Letter to John Jay by George Washington – Reprinted from The U.S. Constitution, A Reader, Published by Hillsdale College
Washington writes here as a private citizen to Jay, who as Secretary of Foreign Affairs under the Articles of Confederation witnessed firsthand the Articles’ shortcomings, as each state pursued a different foreign policy.
August 15, 1786
I have to thank you very sincerely for your interesting letter of the twenty-seventh of June, as well as for the other communications you had the goodness to make at the same time.
I am sorry to be assured, of what indeed I had little doubt before, that we have been guilty of violating the treaty in some instances. What a misfortune it is the British should have so well grounded a pretext for their palpable infractions? –and what a disgraceful part, out of the choice of difficulties before us, are we to act?
Your sentiments, that our affairs are drawing rapidly to a crisis, accord with my own. What the event will be is also beyond the reach of my foresight. We have errors to correct. We have probably had too good an opinion of human nature in forming our confederation. Experience has taught us, that men will not adopt and carry into execution, measures the best calculated for their own good without the intervention of a coercive power. I do not conceive we can exist long as a nation, without having lodged somewhere a power which will pervade the whole Union in as energetic a manner, as the authority of the different state governments extends over the several States. To be fearful of vesting Congress, constituted as that body is, with ample authorities for national purposes, appears to me the very climax of popular absurdity and madness. Could Congress exert them for the detriment of the public without injuring themselves in an equal or greater proportion? Are not their interests inseparably connected with those of their constituents? By the rotation of appointment must they not mingle frequently with the mass of citizens? Is it not rather to be apprehended, if they were possessed of the power before described, that the individual members would be induced to use them, on many occasions, very timidly and inefficaciously for fear of losing their popularity and future election?We must take human nature as we find it. Perfection falls not to the share of mortals. Many are of opinion that Congress have too frequently made use of the suppliant humble tone of requisition, in applications to the States, when they had a right to assume their imperial dignity and command obedience. Be that as it may, requisitions are a perfect nihility, where thirteen sovereign, independent, disunited States are in the habit of discussing and refusing compliance with them at their option. Requisitions are actually little better than a jest and a byword throughout the Land. If you tell the Legislatures they have violated the treaty of peace and invaded the prerogatives of the confederacy they will laugh in your face. What then is to be done? Things cannot go on in the same train forever. It is much to be feared, as you observe, that the better kind of people being disgusted with the circumstances will have their minds prepared for any revolution whatever. We are apt to run from one extreme into another. To anticipate and prevent disastrous contingencies would be the part of wisdom and patriotism.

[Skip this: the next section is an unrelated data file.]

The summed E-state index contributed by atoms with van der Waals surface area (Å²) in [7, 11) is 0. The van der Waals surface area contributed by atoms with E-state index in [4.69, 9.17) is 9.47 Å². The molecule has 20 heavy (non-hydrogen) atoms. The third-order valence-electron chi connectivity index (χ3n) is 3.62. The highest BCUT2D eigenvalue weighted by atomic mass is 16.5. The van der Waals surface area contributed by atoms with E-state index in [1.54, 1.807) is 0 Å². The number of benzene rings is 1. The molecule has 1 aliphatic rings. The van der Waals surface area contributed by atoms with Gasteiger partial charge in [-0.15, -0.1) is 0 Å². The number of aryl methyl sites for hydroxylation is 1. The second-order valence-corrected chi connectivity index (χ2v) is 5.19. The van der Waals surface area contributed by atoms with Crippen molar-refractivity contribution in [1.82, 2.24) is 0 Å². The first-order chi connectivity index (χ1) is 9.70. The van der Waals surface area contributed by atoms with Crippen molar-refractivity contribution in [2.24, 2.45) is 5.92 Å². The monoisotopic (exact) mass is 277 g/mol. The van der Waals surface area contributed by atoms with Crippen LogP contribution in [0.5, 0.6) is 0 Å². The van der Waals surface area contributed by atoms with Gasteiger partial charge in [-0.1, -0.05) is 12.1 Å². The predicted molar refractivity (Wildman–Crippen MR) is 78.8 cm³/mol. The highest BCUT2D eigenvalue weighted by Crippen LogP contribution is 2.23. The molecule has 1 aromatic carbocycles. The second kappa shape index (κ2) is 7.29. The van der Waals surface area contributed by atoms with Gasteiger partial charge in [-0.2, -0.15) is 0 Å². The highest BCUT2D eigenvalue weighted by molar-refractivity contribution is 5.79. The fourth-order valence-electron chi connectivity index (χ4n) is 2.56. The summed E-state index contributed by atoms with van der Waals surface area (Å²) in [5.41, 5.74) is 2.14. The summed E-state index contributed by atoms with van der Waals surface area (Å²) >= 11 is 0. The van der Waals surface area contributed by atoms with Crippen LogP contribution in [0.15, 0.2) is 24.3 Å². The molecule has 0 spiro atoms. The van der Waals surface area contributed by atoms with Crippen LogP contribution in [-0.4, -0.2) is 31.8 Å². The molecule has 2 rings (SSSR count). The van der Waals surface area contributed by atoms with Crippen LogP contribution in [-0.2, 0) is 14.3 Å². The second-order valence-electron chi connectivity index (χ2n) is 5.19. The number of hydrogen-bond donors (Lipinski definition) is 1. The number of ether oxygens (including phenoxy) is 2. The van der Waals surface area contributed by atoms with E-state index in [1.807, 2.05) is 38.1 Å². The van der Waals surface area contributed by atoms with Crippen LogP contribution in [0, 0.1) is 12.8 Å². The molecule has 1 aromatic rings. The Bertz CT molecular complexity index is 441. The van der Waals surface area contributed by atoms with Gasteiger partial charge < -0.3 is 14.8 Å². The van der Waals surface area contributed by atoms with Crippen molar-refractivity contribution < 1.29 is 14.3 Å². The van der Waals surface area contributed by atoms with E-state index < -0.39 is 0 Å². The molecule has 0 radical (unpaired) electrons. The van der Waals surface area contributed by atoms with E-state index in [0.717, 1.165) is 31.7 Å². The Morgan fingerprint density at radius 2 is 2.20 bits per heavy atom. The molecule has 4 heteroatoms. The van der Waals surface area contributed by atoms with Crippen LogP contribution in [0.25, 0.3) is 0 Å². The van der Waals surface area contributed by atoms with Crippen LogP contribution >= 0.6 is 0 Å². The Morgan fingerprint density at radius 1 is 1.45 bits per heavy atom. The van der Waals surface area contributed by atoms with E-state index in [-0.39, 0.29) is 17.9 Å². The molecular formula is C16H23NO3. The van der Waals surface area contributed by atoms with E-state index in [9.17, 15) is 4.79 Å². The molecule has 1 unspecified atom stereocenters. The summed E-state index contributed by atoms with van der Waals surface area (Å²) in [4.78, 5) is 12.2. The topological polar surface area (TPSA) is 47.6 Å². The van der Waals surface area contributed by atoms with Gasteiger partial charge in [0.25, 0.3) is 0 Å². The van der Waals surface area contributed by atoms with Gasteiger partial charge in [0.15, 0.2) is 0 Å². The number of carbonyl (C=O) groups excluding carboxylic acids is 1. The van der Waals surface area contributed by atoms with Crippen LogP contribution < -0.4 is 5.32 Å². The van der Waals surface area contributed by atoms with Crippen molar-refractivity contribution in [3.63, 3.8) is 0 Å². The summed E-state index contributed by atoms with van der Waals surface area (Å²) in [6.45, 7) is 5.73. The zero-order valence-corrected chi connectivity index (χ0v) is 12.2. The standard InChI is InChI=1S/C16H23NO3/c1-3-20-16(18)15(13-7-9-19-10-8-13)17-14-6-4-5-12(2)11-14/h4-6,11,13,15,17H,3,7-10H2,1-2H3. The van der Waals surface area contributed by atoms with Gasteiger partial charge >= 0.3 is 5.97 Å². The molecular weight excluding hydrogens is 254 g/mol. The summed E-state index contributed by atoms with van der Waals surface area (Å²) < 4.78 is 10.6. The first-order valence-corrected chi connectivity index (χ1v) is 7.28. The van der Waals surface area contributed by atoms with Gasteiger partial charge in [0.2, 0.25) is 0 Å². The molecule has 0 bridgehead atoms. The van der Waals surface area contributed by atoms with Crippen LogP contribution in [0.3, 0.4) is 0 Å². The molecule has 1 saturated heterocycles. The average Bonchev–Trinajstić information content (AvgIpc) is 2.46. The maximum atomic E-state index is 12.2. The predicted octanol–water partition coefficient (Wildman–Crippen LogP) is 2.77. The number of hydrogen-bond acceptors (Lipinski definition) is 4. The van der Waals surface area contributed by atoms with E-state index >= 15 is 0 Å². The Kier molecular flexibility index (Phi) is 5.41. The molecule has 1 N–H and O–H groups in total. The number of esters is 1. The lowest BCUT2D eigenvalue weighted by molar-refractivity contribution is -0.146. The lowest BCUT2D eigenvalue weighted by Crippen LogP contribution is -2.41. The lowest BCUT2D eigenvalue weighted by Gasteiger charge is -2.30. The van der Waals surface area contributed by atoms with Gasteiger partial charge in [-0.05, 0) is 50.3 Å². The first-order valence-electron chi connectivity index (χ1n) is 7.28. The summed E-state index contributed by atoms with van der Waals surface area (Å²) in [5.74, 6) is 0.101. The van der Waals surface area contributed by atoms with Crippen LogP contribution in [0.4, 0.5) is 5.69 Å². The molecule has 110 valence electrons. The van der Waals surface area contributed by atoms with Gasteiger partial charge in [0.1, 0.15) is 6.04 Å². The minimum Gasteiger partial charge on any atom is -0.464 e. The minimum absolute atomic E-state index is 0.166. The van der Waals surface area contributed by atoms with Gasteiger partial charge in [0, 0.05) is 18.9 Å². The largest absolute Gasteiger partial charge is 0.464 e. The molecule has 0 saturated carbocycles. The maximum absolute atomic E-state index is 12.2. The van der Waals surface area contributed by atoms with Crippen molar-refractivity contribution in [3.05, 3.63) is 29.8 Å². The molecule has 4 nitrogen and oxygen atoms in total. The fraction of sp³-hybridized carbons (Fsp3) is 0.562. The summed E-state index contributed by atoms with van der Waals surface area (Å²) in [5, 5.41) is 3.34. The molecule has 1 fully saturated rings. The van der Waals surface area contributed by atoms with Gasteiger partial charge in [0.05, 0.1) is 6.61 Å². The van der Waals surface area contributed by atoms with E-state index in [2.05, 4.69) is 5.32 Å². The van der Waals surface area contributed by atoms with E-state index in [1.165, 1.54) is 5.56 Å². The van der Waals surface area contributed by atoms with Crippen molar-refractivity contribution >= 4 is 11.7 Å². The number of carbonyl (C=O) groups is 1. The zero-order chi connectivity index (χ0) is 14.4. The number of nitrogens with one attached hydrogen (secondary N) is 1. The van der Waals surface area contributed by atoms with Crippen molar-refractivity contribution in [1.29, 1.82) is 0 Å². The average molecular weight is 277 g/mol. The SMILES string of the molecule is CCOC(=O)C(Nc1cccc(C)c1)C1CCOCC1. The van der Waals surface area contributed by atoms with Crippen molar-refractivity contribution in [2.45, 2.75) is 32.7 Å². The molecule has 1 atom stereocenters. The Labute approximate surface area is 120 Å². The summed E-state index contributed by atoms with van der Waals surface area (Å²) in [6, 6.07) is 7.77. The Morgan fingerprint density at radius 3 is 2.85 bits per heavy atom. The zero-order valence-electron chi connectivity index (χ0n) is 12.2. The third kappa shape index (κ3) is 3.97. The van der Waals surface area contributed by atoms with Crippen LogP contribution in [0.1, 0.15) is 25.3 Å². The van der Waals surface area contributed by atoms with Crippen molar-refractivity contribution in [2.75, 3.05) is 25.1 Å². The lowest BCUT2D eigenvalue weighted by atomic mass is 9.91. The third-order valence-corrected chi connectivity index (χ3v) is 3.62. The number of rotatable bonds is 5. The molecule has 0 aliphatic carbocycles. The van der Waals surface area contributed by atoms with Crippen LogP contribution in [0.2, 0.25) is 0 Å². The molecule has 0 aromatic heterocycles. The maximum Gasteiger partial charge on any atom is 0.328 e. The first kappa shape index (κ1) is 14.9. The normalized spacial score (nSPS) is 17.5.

What astonishing changes a few years are capable of producing! I am told that even respectable characters speak of a monarchical form of government without horror. From thinking proceeds speaking, thence to acting is often but a single step. But how irrevocable and tremendous!What a triumph for the advocates of despotism to find that we are incapable of governing ourselves, and that systems founded on the basis of equal liberty are merely ideal and fallacious! Would to God that wise measures may be taken in time to avert the consequences we have but too much reason to apprehend.
Retired as I am from the world, I frankly acknowledge I cannot feel myself an unconcerned spectator. Yet having happily assisted in bringing the ship into port and having been fairly discharged; it is not my business to embark again on a sea of troubles. Nor could it be expected that my sentiments and opinions would have much weight on the minds of my Countrymen–they have been neglected, though given as a last legacy in the most solemn manner. I had then perhaps some claims to public attention. I consider myself as having none at present. With sentiments of sincere esteem and friendship I am, my dear Sir, Your Most Obedient and Affectionate Humble Servant.
- George Washington, “To John Jay,” August 15, 1786, in W. W. Abbot et al., eds., The Papers of George Washington, “Confederation Series,” Vol. 4 (Charlottesville, VA: University of Virginia Press, 1976-present), 212-13Reprinted from The U.S. Constitution, A Reader, Published by Hillsdale College